Story: Whānau – Māori and family

Page 2. Description of whānau

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Different meanings of whānau

The word whānau has a number of meanings, one of which is to give birth. In the sentence Ka whānau mai he whakaaro (an idea is born), it means to produce (an idea or thought), for example the inspiration for an art work such as a carving, a song or a book.

Whānau is also used as a metaphor for close friends or associates, intended to be inclusive and build a sense of group unity. For example Te Whānau a Waipereira is the name of a pan-tribal organisation. In another example, many hospitals have a ‘whānau room’ where unrelated people with a family member in hospital support each other. Some schools have whānau reo classes – Māori language classes. These interpretations and reinterpretations of whānau shift its meaning.

Whānau and the individual

Whānau begins with the individual. The relationship between the individual and the whānau is subtle and complex. Individuals have rights of their own, but they exist because of the whānau and have responsibilities to the whānau. People are expected to express their individuality within the context of the whānau framework and whānau do not set out to create clones. Respected Ngāti Porou elder Merekaraka Ngarimu explained the significance of the individual using performance of the haka ‘Ruamoko’ as an example. The individuals in the haka party will perform the haka differently according to their own natures and styles. In doing so they contribute to, support and strengthen the whole. The aim of their teacher was not to standardise the performance but to allow the uniqueness of each individual to emerge. This pepeha (saying) encapsulates the essence of the individual within the whānau:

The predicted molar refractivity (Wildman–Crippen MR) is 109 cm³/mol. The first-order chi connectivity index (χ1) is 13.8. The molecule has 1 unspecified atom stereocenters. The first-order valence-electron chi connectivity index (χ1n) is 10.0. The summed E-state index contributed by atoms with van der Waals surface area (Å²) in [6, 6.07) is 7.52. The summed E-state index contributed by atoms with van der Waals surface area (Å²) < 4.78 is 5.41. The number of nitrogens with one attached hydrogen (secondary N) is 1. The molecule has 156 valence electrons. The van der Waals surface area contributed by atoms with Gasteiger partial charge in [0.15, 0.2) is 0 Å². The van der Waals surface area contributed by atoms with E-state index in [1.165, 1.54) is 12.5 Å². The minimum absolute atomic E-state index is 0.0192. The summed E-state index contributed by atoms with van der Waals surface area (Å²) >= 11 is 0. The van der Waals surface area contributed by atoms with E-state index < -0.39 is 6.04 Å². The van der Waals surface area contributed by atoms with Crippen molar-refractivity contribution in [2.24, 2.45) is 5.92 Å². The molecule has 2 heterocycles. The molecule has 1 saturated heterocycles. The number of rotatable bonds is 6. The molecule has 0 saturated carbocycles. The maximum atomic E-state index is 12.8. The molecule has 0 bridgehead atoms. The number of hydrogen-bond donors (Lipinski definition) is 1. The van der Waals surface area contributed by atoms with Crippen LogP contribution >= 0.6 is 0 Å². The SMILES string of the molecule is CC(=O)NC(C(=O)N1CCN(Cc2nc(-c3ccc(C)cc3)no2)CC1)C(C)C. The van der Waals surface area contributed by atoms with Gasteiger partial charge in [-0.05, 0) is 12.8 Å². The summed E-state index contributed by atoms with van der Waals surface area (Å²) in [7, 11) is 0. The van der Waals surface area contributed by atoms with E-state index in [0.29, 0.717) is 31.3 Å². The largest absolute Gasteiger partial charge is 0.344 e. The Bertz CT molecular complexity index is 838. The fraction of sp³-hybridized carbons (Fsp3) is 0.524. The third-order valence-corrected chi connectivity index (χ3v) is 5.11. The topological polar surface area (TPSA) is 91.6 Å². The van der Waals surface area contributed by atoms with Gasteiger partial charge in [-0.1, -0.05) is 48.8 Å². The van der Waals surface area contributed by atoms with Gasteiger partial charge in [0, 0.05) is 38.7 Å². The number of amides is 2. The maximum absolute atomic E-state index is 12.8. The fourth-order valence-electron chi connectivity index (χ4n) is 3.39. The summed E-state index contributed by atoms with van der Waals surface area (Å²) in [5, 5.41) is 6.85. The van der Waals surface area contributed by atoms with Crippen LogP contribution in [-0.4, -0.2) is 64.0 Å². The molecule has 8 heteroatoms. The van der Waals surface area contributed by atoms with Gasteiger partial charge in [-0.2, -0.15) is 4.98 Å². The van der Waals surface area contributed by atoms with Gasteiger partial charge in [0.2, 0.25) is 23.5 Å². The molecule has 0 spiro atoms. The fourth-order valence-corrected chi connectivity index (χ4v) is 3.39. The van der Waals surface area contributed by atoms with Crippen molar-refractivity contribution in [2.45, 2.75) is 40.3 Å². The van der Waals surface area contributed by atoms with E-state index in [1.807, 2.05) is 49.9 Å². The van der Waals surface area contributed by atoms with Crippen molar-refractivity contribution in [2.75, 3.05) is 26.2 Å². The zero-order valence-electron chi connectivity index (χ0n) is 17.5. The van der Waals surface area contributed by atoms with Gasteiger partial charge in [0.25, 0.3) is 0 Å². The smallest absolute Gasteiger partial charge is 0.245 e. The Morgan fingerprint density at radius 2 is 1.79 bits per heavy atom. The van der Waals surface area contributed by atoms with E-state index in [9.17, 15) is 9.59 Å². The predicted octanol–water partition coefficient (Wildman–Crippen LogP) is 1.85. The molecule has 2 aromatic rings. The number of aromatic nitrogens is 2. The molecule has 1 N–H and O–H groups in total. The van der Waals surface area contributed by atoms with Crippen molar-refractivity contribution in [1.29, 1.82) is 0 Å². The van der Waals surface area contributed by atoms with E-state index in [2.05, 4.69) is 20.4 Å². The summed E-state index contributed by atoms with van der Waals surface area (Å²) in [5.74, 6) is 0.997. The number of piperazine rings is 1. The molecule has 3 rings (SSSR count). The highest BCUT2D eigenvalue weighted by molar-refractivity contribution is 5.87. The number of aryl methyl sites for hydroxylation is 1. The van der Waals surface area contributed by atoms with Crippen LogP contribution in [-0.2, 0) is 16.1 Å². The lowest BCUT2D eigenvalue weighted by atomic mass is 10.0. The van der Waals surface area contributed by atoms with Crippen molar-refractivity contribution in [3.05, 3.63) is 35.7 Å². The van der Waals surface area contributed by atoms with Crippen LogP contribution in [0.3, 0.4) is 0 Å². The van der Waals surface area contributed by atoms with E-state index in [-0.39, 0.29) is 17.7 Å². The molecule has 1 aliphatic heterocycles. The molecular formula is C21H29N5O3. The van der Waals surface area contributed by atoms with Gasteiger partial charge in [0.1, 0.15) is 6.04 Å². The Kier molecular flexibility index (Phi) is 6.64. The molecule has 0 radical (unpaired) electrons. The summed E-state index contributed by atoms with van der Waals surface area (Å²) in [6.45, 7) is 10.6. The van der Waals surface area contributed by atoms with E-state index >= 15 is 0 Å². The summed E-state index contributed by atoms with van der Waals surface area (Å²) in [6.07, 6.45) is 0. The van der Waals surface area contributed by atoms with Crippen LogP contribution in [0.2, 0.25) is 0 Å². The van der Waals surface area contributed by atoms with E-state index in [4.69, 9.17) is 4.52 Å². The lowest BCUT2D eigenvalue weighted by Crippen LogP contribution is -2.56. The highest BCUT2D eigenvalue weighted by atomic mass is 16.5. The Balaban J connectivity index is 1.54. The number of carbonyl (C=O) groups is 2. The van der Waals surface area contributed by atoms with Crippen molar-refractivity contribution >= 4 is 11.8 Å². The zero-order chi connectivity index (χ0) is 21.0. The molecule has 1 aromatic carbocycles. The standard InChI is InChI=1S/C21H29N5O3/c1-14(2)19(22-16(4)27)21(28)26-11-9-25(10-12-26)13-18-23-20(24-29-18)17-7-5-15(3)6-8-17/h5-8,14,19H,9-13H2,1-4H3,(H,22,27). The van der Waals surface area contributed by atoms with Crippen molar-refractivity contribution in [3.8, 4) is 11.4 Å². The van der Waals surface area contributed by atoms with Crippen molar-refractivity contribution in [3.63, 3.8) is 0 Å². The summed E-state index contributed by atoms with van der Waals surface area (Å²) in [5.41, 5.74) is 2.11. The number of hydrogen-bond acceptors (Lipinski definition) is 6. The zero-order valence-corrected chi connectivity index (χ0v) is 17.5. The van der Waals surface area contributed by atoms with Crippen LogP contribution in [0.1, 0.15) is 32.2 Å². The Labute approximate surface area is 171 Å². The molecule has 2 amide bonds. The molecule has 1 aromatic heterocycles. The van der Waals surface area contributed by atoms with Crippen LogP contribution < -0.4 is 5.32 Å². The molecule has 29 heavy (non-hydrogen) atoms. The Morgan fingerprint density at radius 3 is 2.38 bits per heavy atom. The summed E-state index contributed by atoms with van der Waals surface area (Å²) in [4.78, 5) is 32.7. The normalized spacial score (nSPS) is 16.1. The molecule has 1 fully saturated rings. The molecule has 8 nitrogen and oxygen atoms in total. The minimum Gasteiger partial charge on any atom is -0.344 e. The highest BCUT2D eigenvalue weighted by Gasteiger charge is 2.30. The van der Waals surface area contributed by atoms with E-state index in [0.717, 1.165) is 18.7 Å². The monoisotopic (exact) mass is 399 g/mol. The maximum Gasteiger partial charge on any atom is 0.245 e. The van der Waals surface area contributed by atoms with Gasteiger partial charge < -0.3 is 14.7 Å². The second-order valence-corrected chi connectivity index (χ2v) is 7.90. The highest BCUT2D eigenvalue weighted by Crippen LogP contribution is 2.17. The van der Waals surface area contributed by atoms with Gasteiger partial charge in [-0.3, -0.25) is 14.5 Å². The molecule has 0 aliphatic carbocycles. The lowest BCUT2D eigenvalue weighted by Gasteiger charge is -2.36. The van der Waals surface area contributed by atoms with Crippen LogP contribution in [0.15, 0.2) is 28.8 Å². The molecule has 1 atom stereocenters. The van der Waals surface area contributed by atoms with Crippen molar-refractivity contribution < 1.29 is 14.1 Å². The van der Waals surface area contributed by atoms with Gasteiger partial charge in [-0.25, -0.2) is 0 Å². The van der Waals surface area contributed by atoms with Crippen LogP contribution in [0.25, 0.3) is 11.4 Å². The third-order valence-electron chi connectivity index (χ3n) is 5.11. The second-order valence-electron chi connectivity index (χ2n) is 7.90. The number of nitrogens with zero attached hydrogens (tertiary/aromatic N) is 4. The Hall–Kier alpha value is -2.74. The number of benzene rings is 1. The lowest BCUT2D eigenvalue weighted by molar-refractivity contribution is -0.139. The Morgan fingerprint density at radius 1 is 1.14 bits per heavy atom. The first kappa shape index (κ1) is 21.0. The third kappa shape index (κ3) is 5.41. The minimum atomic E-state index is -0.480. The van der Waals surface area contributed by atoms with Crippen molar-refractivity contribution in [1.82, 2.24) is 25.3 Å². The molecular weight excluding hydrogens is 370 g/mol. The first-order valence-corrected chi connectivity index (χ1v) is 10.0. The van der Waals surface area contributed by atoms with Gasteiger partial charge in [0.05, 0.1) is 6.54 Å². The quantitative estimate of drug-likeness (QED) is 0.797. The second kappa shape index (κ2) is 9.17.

Ehara taku toa i te toa takitahi engari he toa takitini taku toa.
My strength does not come from my individuality, my strength comes from many.

Immediate whānau

Whānau ake describes an individual and their immediate whānau. In a relationship couples will come with their own whānau ake. If they have children this becomes tō māua whānau ake (our immediate whānau). This can refer to a large group as it may also include friends. Learning to be part of whānau prepares members for their wider responsibilities to marae and hapū. It is the role of the parents to teach their children how to work on the marae. This is captured in the saying He tawheta haere koe i ngā waewae o ō mātua (get under your parents’ feet) meaning you might be in the way but learn at your parents’ side.

From narrow to wide

Whānau can mean immediate family or much wider family. Sometimes a person could describe their whānau as consisting of mum, dad, grandparents, brothers and sisters. On another occasion the same person may include great grandparents, aunts, uncles, cousins, nieces and nephews, grandchildren and everyone they are related to. The context in which a whānau member finds themselves governs the response they give. It can depend on who asks the question, why they are asking the question, who else is present at the time and the occasion.

How to cite this page:

Tai Walker, 'Whānau – Māori and family - Description of whānau', Te Ara - the Encyclopedia of New Zealand, http://www.TeAra.govt.nz/en/whanau-maori-and-family/page-2 (accessed 17 October 2017)

Story by Tai Walker, published 5 May 2011, updated 1 Jun 2017